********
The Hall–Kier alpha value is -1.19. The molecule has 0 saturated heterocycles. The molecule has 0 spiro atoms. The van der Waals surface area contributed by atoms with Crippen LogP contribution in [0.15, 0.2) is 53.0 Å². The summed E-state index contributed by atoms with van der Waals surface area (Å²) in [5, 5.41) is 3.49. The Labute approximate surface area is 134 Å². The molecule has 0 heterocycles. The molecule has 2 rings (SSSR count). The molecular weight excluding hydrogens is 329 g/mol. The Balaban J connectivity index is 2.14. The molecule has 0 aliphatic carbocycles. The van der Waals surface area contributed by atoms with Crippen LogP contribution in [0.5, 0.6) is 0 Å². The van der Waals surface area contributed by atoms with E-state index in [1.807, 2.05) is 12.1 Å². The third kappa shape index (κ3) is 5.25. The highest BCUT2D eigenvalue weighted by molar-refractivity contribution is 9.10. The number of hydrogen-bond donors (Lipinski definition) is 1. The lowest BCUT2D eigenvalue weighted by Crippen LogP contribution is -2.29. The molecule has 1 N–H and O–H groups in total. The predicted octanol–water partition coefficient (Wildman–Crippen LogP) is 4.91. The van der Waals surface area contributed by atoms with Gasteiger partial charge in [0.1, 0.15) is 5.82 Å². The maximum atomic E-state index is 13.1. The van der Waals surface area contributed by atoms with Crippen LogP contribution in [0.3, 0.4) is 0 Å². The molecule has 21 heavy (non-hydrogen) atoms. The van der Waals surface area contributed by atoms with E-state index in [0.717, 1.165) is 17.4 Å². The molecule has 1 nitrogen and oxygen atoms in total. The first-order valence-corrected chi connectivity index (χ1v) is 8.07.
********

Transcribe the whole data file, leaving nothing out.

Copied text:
The Hall–Kier alpha value is -1.19. The molecule has 0 saturated heterocycles. The molecule has 0 spiro atoms. The van der Waals surface area contributed by atoms with Crippen LogP contribution in [0.15, 0.2) is 53.0 Å². The summed E-state index contributed by atoms with van der Waals surface area (Å²) in [5, 5.41) is 3.49. The Labute approximate surface area is 134 Å². The molecule has 0 heterocycles. The molecule has 2 rings (SSSR count). The molecular weight excluding hydrogens is 329 g/mol. The Balaban J connectivity index is 2.14. The molecule has 0 aliphatic carbocycles. The van der Waals surface area contributed by atoms with Crippen LogP contribution in [0.5, 0.6) is 0 Å². The van der Waals surface area contributed by atoms with E-state index in [1.807, 2.05) is 12.1 Å². The third kappa shape index (κ3) is 5.25. The highest BCUT2D eigenvalue weighted by molar-refractivity contribution is 9.10. The number of hydrogen-bond donors (Lipinski definition) is 1. The lowest BCUT2D eigenvalue weighted by Crippen LogP contribution is -2.29. The molecule has 1 N–H and O–H groups in total. The predicted octanol–water partition coefficient (Wildman–Crippen LogP) is 4.91. The van der Waals surface area contributed by atoms with Gasteiger partial charge in [0.1, 0.15) is 5.82 Å². The maximum atomic E-state index is 13.1. The van der Waals surface area contributed by atoms with Crippen LogP contribution in [0.3, 0.4) is 0 Å². The molecule has 21 heavy (non-hydrogen) atoms. The van der Waals surface area contributed by atoms with E-state index in [0.717, 1.165) is 17.4 Å². The molecule has 1 nitrogen and oxygen atoms in total. The first-order valence-corrected chi connectivity index (χ1v) is 8.07.